Digestive Diseases and Sciences

, Volume 58, Issue 6, pp 1653–1662 | Cite as

Risk of Complications After a Peptic Ulcer Diagnosis: Effectiveness of Proton Pump Inhibitors

  • Sonia Hernández-Díaz
  • Elisa Martín-Merino
  • Luis A. García Rodríguez
Original Article



Few studies have evaluated the prevention of upper gastrointestinal complications (UGIC; bleeding or perforation) in patients with uncomplicated peptic ulcer (PU). We assessed the effect of proton pump inhibitors (PPI) in a non-randomized setting. To maximize exchangeability of exposed and unexposed groups we restricted the study to patients with a new diagnosis of PU, i.e., a clear indication. To minimize selection bias we mimicked an intention to treat approach by assessing the effect of PPI prescription after PU diagnosis.


Within a population of subjects aged 40–84 years from The Health Improvement Network database, 1997–2006, we identified 3,850 patients with incident PU. Among them, we confirmed 74 first UGIC episodes during a mean follow-up of 4 years. Exposure was prescription coverage during the month following PU diagnosis. We performed a nested case–control analysis and compared UGIC cases with 400 controls matched for age, sex, year and duration of follow-up. Relative risks (RR) and 95 % confidence intervals (CI) were estimated.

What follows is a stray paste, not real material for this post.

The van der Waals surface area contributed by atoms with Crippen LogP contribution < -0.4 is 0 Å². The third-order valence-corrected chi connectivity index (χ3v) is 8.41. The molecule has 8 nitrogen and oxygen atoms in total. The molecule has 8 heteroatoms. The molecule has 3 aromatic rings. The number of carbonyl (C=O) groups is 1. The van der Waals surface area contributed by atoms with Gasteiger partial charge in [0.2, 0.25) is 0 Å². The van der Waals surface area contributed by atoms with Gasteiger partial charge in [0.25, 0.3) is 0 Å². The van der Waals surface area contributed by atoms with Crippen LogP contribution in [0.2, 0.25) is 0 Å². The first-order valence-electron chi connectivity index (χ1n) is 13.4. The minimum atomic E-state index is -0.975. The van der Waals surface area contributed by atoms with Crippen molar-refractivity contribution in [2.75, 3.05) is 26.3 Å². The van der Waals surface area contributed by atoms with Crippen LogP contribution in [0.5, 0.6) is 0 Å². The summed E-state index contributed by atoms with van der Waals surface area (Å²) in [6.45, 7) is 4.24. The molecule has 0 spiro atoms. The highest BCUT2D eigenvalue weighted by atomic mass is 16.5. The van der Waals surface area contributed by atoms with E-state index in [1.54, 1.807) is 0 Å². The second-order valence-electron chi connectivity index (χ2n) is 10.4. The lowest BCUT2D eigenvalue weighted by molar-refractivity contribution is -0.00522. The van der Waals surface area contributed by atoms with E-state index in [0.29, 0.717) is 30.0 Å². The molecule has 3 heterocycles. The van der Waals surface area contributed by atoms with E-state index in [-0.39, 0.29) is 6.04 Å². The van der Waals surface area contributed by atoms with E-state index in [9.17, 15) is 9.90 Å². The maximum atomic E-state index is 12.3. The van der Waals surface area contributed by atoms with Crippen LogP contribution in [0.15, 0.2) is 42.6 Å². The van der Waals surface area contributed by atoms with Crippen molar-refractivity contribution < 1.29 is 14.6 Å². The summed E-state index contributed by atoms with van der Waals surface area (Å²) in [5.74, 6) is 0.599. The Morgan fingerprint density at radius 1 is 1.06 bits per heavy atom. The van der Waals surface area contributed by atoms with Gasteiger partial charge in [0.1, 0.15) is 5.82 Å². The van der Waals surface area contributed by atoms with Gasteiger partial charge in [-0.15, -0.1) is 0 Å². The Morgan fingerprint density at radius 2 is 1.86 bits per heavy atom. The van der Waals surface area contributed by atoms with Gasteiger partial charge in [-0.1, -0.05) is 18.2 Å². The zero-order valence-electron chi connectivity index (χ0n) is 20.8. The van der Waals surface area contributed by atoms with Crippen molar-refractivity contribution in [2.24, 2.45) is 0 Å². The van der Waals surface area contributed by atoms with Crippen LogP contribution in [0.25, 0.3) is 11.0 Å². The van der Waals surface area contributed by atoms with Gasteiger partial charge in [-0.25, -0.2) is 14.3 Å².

The overall incidence of UGIC was 4.6 cases/1,000 person-years; it was highest during the months after PU diagnosis, increased with age, and it was higher in men and subjects with Helicobacter pylori infection, anemia, and alcohol use at PU diagnosis. The RR for UGIC associated with PPI prescriptions during the month after PU diagnosis was 0.56 (95 % CI 0.31–1.0). The RR for NSAIDs with and without a PPI was 1.72 (0.68–4.45) and 3.27 (0.85–12.67), respectively.


Findings suggest that prescription of PPIs after a PU diagnosis is associated with a reduced risk of UGIC.


Peptic ulcer Gastrointestinal complications Proton pump inhibitors Non-steroidal anti-inflammatory drugs Gastroprotection 



The Pharmacoepidemiology Program at the Harvard School of Public Health and CEIFE are partially supported by training and research grants from various pharmaceutical companies, some of which manufacture non-steroidal anti-inflammatory drugs and/or gastroprotective agents. This study was funded by an unrestricted research grant from AstraZeneca R&D Mölndal, Sweden.

Conflict of interest



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Copyright information

© Springer Science+Business Media New York 2013

Authors and Affiliations

  • Sonia Hernández-Díaz
    • 1
  • Elisa Martín-Merino
    • 2
  • Luis A. García Rodríguez
    • 2
  1. 1.Department of EpidemiologyHarvard School of Public HealthBostonUSA
  2. 2.Spanish Center for Pharmacoepidemiological ResearchMadridSpain

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